Forfeiture of Things Seized Under Section 490

From Canadian Criminal Law Notebook
Jump to: navigation, search

General Principles

See also: Detention of Things Seized Under Section 490

Section 490 provides for a comprehensive scheme for the management, return or disposition of items that have been seized. [1]

Where property seized under s.489.1 has been brought before a justice or a report has been made to justice, the court has an obligation under s. 490 to "supervise its detention".[2]

  1. R v Gehl, 2008 ONCJ 305 (CanLII) at para 10
  2. R v Backhouse, 2005 CanLII 4937 (ON CA), [2005] OJ No. 754 at para 112 ("Section 490 provides that where things have been brought before a justice or a report made to a justice in respect of anything seized under s. 489.1, there is an obligation on the justice to supervise its detention.")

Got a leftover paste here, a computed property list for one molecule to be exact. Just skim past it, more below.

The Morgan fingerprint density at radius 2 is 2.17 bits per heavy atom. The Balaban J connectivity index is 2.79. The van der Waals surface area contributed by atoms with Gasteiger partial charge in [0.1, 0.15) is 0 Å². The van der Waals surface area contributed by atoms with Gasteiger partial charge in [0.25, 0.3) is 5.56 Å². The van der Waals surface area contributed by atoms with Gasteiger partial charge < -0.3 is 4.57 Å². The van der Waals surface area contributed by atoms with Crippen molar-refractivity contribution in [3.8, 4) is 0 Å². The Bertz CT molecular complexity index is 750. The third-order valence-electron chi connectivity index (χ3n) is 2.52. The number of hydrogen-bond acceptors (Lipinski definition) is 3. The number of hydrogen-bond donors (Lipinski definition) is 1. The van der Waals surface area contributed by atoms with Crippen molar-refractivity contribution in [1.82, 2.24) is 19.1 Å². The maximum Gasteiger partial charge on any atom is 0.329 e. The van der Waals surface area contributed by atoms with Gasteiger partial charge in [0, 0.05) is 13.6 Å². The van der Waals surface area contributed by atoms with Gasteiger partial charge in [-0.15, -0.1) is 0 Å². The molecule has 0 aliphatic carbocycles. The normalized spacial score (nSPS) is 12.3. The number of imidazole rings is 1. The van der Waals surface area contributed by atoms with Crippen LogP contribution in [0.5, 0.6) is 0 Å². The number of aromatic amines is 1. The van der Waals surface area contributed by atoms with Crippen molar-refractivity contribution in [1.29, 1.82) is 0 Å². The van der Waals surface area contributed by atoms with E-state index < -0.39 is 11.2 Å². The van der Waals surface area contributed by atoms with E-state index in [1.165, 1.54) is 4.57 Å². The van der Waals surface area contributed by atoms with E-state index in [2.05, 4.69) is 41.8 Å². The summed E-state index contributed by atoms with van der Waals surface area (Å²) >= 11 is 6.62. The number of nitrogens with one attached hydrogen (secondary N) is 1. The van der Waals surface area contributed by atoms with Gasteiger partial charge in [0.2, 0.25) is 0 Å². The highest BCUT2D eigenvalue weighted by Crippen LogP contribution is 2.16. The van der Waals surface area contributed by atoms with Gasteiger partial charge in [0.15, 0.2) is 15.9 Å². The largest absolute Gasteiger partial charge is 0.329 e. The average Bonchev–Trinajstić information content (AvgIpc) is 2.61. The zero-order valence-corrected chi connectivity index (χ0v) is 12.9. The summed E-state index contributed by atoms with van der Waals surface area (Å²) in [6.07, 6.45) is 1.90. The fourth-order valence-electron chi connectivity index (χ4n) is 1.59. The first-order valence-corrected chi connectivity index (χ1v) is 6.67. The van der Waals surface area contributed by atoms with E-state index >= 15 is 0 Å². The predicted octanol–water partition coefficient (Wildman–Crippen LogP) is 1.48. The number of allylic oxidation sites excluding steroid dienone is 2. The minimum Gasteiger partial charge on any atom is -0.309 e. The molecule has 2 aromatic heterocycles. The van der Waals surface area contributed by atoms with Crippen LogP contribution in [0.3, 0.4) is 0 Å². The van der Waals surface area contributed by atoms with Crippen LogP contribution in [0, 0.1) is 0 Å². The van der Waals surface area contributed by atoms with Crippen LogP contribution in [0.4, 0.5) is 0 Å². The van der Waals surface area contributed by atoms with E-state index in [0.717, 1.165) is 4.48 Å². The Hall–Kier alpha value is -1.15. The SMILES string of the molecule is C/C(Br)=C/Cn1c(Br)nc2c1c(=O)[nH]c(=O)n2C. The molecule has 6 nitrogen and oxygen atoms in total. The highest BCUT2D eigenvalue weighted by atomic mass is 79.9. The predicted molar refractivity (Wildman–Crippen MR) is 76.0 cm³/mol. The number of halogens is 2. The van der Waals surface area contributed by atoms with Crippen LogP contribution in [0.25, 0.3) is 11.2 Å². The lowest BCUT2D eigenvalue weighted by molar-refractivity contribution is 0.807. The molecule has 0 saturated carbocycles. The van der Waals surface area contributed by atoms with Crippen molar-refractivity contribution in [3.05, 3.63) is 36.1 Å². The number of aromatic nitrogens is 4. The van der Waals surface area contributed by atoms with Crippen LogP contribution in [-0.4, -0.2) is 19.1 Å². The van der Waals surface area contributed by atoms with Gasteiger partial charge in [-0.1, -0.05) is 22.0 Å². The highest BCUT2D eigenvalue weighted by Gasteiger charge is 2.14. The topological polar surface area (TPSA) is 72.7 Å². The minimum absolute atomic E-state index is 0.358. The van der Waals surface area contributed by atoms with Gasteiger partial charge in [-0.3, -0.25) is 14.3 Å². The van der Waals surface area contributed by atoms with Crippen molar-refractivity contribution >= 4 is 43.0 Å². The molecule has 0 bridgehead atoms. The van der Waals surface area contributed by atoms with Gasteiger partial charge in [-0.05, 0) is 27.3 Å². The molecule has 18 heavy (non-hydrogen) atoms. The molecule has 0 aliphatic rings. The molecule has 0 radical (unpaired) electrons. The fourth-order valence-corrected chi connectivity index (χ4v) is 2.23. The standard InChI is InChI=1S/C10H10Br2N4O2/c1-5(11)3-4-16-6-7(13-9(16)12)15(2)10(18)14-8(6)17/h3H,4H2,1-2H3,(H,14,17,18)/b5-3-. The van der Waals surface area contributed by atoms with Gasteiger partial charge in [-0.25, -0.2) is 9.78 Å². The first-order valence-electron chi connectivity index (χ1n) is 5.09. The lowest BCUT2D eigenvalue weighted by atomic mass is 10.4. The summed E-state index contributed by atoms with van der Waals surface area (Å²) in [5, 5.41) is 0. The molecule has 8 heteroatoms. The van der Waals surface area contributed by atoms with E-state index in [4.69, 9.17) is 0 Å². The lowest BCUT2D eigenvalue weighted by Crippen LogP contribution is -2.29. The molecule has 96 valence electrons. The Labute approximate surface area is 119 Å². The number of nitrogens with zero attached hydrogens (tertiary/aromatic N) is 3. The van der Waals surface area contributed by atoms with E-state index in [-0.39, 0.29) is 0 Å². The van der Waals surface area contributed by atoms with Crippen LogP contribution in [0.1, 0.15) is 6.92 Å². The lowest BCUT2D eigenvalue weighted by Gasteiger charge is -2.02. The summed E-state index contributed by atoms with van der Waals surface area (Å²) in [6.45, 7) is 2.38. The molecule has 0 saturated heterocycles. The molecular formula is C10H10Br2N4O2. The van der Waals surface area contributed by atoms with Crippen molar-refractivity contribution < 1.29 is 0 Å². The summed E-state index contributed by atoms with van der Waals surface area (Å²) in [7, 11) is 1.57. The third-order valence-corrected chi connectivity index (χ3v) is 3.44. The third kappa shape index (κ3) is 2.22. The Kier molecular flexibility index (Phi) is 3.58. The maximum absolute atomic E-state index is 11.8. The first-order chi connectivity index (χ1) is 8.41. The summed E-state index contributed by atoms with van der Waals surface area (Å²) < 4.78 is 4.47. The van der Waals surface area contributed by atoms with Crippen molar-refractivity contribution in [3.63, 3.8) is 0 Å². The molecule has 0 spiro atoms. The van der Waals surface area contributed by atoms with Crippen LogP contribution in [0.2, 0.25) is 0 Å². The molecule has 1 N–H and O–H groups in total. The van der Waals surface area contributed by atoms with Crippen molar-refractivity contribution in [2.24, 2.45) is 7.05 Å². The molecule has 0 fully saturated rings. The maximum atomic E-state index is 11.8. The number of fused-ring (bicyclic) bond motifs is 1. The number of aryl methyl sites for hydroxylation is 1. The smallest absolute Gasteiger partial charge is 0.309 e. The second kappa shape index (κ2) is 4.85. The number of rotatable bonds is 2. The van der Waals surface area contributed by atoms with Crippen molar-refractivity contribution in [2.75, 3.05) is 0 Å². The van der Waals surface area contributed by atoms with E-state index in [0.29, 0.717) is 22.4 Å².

Forfeiture of Things Seized

The property seized under s. 489, such as counterfeit products or proceeds of crime, can be forfeited to the Attorney General by way on an application to a court of competent jurisdiction under s.490(9). Section 490(9) is found in Part XV of the Code titled "Special Procedure and Powers" which states:

s. 490...
Disposal of things seized
(9) Subject to this or any other Act of Parliament, if

(a) a judge referred to in subsection (7), where a judge ordered the detention of anything seized under subsection (3), or
(b) a justice, in any other case,

is satisfied that the periods of detention provided for or ordered under subsections (1) to (3) in respect of anything seized have expired and proceedings have not been instituted in which the thing detained may be required or, where those periods have not expired, that the continued detention of the thing seized will not be required for any purpose mentioned in subsection (1) or (4), he shall

(c) if possession of it by the person from whom it was seized is lawful, order it to be returned to that person, or